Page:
Adding to the visual qualities of this set are a set of large format Shanghai backdrops by Rutters, and a pair of animated jellyfish. The choice of jellyfish is interesting not only because of it’s visual properties, but because it is a predator with no brain. A metaphor for Bond and his ’00’ status perhaps? Possible symbolism aside, I find these animated jellyfish quite beautiful. I was surprised to discover that the animation is stock imagery entitled Jellyfish Nightlights by Bass Visuals and available from iStock.
*One exception to my rule breaking that I must confess to, is that in all of my designs, the staircases comply with building regulations. There is something about this section of the rules that I can’t bring myself to break and I think it comes down to the fact that they are based upon a common sense approach that I feel always looks better and more credible on screen.
** I do now have that December 2012 issue of American Cinematographer and there is an interesting section on this scene. The scene is lit almost entirely by the spill from the large format 11m pitch LED screens which are positioned over 20m away. The story behind the Jellyfish is also interesting, Roger Deakins had this to say.
“We needed images for the monitor, and the art department found this footage of jellyfish floating through the frame. When it came time to discuss what we really want to put on those screens, Sam and I looked at each other and said, ‘Well, why don’t we just leave it as jellyfish?’ It looked interesting and it was a really deep blue, and we wanted the whole Shanghai section to feel quite cold. So thats how the jellyfish got in the film. They were just stand-ins really!”
A short, behind the scenes piece on the design and VFX work done by Prime Focus to create Mega City One for Dredd 3D. The filmmakers chose to build their fictional city by adding to the existing fabric of Johannesburg. The realism appears grimier, lived in and more tangible as a result.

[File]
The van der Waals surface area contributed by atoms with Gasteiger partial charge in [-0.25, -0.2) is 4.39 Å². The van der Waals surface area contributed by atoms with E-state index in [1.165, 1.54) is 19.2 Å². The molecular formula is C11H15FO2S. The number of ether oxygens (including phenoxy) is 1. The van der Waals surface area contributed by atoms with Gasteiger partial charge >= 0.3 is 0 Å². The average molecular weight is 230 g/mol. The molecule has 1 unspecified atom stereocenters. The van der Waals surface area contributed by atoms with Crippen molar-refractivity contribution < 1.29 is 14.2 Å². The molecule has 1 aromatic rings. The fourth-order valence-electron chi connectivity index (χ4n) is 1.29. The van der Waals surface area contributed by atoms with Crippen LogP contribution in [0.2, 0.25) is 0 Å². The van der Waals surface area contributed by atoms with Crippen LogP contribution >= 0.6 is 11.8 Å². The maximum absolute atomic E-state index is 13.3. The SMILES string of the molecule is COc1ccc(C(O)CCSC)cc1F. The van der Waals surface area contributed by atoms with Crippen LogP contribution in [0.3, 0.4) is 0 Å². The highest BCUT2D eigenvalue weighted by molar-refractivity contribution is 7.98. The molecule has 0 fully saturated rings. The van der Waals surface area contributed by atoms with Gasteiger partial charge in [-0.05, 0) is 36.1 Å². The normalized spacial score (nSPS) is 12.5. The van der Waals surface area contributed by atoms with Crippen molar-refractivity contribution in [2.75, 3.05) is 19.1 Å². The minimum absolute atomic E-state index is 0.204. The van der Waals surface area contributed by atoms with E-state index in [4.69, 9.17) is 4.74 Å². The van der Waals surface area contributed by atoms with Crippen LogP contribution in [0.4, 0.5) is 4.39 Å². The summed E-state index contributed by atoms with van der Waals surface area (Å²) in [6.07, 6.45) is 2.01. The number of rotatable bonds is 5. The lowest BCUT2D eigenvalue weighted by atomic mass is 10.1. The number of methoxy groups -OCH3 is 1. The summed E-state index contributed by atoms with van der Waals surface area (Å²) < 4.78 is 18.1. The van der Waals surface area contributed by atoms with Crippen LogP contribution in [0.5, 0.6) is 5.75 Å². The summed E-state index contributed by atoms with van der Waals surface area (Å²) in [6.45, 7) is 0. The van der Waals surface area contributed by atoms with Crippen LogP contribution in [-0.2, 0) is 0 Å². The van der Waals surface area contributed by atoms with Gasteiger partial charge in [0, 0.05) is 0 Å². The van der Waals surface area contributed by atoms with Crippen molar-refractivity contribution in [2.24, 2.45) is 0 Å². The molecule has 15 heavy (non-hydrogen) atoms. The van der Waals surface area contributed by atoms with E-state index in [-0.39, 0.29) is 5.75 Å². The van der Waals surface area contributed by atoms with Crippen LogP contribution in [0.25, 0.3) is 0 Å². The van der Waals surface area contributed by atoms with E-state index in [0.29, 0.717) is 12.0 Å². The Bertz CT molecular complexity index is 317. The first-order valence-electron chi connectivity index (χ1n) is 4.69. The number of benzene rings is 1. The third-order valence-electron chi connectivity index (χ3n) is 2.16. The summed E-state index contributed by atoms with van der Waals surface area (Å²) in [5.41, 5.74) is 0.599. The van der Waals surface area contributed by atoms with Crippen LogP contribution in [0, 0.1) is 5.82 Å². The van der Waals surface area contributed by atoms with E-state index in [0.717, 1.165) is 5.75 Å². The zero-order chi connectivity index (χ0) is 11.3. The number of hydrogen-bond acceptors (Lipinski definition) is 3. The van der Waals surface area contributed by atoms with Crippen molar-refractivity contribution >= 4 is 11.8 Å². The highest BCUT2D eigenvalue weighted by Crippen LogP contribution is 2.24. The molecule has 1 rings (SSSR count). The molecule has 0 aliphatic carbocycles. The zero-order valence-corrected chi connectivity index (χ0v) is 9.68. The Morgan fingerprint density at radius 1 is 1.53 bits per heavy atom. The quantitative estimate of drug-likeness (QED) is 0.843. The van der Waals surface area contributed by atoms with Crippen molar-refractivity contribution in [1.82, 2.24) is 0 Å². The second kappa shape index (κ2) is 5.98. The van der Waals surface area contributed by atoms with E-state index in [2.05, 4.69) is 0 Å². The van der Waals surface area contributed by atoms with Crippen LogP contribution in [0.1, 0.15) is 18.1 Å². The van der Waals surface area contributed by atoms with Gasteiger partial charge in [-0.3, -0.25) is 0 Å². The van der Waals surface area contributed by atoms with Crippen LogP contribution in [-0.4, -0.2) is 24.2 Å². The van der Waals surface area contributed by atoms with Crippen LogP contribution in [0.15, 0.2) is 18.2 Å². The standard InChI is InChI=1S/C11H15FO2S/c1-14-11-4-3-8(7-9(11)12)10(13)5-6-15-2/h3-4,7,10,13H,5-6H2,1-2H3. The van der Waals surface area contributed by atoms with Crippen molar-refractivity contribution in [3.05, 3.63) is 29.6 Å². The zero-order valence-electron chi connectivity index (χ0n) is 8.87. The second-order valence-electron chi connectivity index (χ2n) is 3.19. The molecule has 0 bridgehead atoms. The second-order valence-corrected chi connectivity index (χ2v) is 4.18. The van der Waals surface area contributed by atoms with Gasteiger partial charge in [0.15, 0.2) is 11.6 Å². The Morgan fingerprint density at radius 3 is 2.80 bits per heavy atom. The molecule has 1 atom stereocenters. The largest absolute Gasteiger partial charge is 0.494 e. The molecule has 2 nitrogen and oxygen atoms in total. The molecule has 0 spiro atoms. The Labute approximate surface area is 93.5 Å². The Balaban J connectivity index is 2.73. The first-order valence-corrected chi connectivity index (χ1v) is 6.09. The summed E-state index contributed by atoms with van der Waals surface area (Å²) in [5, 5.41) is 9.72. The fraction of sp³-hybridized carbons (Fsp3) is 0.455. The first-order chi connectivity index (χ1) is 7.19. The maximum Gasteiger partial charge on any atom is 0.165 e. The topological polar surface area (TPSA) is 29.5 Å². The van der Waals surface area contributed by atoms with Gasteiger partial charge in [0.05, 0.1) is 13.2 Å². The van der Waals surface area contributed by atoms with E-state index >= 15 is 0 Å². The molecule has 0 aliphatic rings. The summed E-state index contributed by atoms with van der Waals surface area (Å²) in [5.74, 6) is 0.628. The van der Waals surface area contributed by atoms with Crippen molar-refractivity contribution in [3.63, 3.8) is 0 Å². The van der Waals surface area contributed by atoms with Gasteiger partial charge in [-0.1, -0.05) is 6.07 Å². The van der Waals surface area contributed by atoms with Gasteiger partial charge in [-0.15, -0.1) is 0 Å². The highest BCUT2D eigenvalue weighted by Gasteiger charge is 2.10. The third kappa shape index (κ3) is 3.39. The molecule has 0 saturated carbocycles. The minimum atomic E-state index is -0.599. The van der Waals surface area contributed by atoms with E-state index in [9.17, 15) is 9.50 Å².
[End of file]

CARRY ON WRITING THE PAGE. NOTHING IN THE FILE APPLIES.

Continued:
If I have one reservation about the designs in these digital set extensions, it would be that the blocks are treated purely as forms without reference to their function or environment. Specifically, the floor plates on the blocks are really massive, which would make the cores deep within these buildings oppressively dark in a way that would make Hong Kong’s Chung King Mansion seem generously light and airy in comparison. Even a slum needs light, and the struggle to introduce this light would lead to a different footprint and therefore an alternate form for the towers – time spent studying architecture does have its benefits.
As much as I like the look of these visuals, I would like to have seen the design extended further through the application of some real world constraints.
A TV ad for Sony caught my eye recently because it features scenes within a control room, a constant and necessary component in my designs for TV studios. The ad, part of a wider, Skyfall related campaign by Wieden + Kennedy, Portland is designed to showcase Sony’s technology, particularly their Bravia screens. The space itself is simple in terms of its design and detail, but makes maximum use of minimal lighting and the quality of the surfaces on the walls and floor. A desk, five Eames chairs and a chandelier comprise the only non-tech, and therefore non-Sony objects within the scene.
The chandelier is a nice touch. It is anachronous and indulgent and within the world of Bond suggests a villain! The four chairs positioned below the screen seem unnecessary and detract from the power of the main desk and its occupant. Is the woman the boss, or one of the minions forced to hot desk on the bench below the wall of intelligence on display?